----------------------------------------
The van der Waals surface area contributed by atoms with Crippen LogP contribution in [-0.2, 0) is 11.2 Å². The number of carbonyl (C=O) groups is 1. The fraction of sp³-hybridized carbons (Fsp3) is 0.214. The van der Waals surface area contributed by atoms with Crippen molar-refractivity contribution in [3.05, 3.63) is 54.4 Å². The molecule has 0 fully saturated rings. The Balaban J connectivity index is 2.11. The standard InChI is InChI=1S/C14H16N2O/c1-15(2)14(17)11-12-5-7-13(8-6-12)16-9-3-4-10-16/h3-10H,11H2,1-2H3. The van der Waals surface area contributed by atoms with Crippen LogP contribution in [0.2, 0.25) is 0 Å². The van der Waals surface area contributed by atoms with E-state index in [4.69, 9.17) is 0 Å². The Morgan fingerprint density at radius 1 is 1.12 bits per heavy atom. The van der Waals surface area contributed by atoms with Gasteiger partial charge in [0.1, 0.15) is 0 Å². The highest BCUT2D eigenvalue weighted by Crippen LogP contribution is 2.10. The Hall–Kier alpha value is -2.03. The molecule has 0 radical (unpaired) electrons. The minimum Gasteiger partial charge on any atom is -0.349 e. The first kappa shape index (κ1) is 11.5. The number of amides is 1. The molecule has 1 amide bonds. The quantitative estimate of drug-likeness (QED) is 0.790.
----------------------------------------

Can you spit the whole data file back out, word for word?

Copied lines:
The van der Waals surface area contributed by atoms with Crippen LogP contribution in [-0.2, 0) is 11.2 Å². The number of carbonyl (C=O) groups is 1. The fraction of sp³-hybridized carbons (Fsp3) is 0.214. The van der Waals surface area contributed by atoms with Crippen molar-refractivity contribution in [3.05, 3.63) is 54.4 Å². The molecule has 0 fully saturated rings. The Balaban J connectivity index is 2.11. The standard InChI is InChI=1S/C14H16N2O/c1-15(2)14(17)11-12-5-7-13(8-6-12)16-9-3-4-10-16/h3-10H,11H2,1-2H3. The van der Waals surface area contributed by atoms with Crippen LogP contribution in [0.2, 0.25) is 0 Å². The van der Waals surface area contributed by atoms with E-state index in [4.69, 9.17) is 0 Å². The Morgan fingerprint density at radius 1 is 1.12 bits per heavy atom. The van der Waals surface area contributed by atoms with Gasteiger partial charge in [0.1, 0.15) is 0 Å². The highest BCUT2D eigenvalue weighted by Crippen LogP contribution is 2.10. The Hall–Kier alpha value is -2.03. The molecule has 0 radical (unpaired) electrons. The minimum Gasteiger partial charge on any atom is -0.349 e. The first kappa shape index (κ1) is 11.5. The number of amides is 1. The molecule has 1 amide bonds. The quantitative estimate of drug-likeness (QED) is 0.790.